“I was really good at it. [boxing] and I enjoyed the endorphins after training, going home and sleeping well,” she continued. “I decided that was something I wanted to pursue.
“It was harder in the pandemic because I was literally getting ready for a national competition. They announced the lockdown on the Tuesday and I was competing on the Friday. It was really challenging for a lot of sportspeople – everything just gets ripped up from under you and you don’t know how long it’s going to last for.
“That definitely took a toll on my mental health because I was in the best possible position, I was performing very well in the gym, but that wasn’t to be. So having a balance, and knowing that anything can happen at any time. Just being able to adapt was something that I learned over the past four or five years that I’ve been in boxing for sure.”
“Having faith helps me through those moments”
Chatting with Ama, it’s evidently clear how important faith is to her. Not only is it a source of comfort but it’s a source of strength and drive. That can be a very powerful tool to have at your disposal when you’re trying to get your mental health into a more positive state.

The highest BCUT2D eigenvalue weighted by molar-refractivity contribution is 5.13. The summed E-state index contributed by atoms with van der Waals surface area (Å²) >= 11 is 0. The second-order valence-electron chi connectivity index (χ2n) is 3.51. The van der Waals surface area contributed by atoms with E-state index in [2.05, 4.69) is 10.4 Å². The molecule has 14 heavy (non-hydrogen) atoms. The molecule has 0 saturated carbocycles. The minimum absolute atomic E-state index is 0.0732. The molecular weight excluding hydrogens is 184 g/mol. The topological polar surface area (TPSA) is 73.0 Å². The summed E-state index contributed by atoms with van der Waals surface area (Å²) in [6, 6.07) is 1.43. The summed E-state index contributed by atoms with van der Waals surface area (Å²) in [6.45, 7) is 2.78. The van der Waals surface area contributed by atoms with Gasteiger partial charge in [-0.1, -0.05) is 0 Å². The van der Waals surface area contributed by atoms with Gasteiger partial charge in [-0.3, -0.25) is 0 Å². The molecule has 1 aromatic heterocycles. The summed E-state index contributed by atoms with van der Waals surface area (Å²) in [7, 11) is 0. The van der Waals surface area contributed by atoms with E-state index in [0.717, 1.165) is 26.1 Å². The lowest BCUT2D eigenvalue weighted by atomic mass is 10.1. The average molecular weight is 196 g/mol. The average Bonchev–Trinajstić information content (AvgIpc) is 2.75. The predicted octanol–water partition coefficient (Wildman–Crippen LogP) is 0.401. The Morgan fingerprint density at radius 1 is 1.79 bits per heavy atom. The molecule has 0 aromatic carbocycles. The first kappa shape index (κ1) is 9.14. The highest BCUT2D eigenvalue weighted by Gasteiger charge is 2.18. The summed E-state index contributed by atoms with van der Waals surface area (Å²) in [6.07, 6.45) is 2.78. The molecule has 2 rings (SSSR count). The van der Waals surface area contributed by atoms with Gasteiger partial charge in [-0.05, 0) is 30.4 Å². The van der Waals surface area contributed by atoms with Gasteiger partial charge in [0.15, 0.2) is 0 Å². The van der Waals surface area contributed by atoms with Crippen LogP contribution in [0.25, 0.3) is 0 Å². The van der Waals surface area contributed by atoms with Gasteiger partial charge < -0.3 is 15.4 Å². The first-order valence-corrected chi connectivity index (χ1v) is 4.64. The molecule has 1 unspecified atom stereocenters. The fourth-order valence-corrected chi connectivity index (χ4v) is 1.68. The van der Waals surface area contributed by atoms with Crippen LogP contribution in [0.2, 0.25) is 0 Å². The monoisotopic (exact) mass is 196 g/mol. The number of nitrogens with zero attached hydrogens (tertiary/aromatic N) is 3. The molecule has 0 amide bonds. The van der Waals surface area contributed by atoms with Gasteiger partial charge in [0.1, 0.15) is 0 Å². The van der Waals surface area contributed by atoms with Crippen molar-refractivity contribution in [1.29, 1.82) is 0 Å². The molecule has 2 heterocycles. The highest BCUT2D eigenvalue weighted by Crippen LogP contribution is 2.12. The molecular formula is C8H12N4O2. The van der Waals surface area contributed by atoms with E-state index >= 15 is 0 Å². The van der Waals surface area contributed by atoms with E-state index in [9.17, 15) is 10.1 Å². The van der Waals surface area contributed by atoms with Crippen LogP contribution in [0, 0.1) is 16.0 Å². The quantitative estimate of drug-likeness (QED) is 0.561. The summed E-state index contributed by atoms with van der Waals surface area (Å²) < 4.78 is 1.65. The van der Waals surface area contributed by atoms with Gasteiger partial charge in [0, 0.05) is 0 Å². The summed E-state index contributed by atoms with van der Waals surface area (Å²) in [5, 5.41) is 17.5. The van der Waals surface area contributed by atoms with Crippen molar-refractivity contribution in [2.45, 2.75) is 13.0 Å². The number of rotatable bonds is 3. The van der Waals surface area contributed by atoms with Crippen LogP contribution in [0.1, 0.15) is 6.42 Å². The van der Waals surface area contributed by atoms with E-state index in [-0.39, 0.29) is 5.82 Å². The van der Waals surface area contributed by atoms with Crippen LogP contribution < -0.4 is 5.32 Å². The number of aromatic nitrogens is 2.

“I am very thankful for waking up every day, those are the things I think about,” she said. “My faith definitely helps me navigate through life and I know that you don’t have to be particularly religious to accept a higher power – everyone believes in different things – but, for me, being spiritual helps get me through the day and helps me do the things I need to do, whether it be work or in training. My faith is what has driven me and gotten me this far.
“If you think about it, the position I am – in my job – I am very senior, I have a lot of responsibility, so sometimes it can be lonely. Also I’m an athlete in a sport where it’s an individual sport. When you get in the ring it is literally you and your opponent, so that can be a lonely place, regardless of how you have prepared. Having faith helps me through those moments.”
Loneliness is arguably something a lot of us will be able to relate to considering the events of the last two years. It’s why the theme of this year’s Mental Health Awareness Week is just that, with the problem exacerbated by the pandemic. Loneliness is an important factor in contributing to higher levels of distress, resulting from people’s sense of isolation and the reduced ability to connect with others.